NO. When you divide a team, you divide in-half, the probability that the team will be able to answer any given question. We have to ask ourselves, “What are we trying to accomplish? Everyone being busy, or flow of valuable code?”
It doesn’t matter if everyone is occupied with busy work, if nothing is moving forward. We should focus on one thing at a time, because the uncertainty and complexity of custom software obviates all the efficiencies that work in a known, repeatable environment.

Unlike our factory pipe with a series of jets (where one jet is each person or technical skill required in a “waterfall” setup), our trivia game is like one single opening, where one object appears at a time, and all of the jets are pointing at the object in the process. All of the force hits one object at one time, with maximum combined power.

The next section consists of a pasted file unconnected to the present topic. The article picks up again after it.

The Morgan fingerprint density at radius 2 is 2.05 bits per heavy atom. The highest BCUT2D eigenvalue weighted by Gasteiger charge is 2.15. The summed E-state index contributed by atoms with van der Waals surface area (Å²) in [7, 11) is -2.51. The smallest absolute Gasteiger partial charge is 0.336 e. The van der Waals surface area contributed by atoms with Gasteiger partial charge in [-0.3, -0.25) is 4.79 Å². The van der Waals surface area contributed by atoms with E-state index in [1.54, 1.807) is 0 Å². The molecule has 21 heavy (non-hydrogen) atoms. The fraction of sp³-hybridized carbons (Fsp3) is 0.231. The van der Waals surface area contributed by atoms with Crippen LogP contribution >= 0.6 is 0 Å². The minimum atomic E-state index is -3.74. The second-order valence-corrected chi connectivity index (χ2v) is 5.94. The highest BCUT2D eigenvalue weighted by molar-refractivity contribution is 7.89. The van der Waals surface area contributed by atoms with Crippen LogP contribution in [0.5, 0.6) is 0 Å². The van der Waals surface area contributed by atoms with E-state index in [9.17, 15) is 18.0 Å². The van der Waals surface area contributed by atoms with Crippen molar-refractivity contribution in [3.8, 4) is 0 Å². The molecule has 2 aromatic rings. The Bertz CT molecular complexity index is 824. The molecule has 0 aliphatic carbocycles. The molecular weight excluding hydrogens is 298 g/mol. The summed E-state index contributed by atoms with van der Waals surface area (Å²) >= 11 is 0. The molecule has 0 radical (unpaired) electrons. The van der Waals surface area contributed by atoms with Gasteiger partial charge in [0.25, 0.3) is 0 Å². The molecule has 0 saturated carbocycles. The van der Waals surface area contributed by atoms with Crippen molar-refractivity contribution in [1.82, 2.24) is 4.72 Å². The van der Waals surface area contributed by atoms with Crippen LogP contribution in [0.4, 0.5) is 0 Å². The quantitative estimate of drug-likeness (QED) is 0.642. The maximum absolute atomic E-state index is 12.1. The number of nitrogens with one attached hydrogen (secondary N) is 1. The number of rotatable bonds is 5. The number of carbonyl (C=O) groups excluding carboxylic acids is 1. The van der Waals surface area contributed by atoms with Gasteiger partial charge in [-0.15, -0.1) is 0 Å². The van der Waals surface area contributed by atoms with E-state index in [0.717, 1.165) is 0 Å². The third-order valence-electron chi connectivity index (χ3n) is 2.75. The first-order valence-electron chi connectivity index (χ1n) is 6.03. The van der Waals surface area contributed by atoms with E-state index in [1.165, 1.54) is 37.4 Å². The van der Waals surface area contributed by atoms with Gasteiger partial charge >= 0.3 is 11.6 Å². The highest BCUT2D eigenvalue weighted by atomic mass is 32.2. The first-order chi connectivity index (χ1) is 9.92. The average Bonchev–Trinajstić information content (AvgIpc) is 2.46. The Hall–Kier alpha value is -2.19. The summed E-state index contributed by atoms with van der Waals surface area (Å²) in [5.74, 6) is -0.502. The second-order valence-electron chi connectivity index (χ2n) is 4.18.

The only remaining element in custom software development is managing the decomposition, queuing, and priority of items to put in front of the combined power of the team’s jets. This is often the Product Owner role in a Scrum setting, but could be the customer, or collaboration of the team as well. Breaking the work down into the smallest granular piece is part of this process. In some trivia nights, the big question at the end might be six parts, and you have to get all six right— often with a chance to wager some amount of your points. If you miss one part, you lose everything. The constant temptation to batch software in many dimensions creates these same “all or nothing” risks, which often become a cost measured in long delays. Better to have six individual questions, where you might have a good chance of knowing four or five of the answers. In a software/customer context, you might “win” by just providing the first 20% of valuable features the customer asks for— which are likely to account for 80% of their need.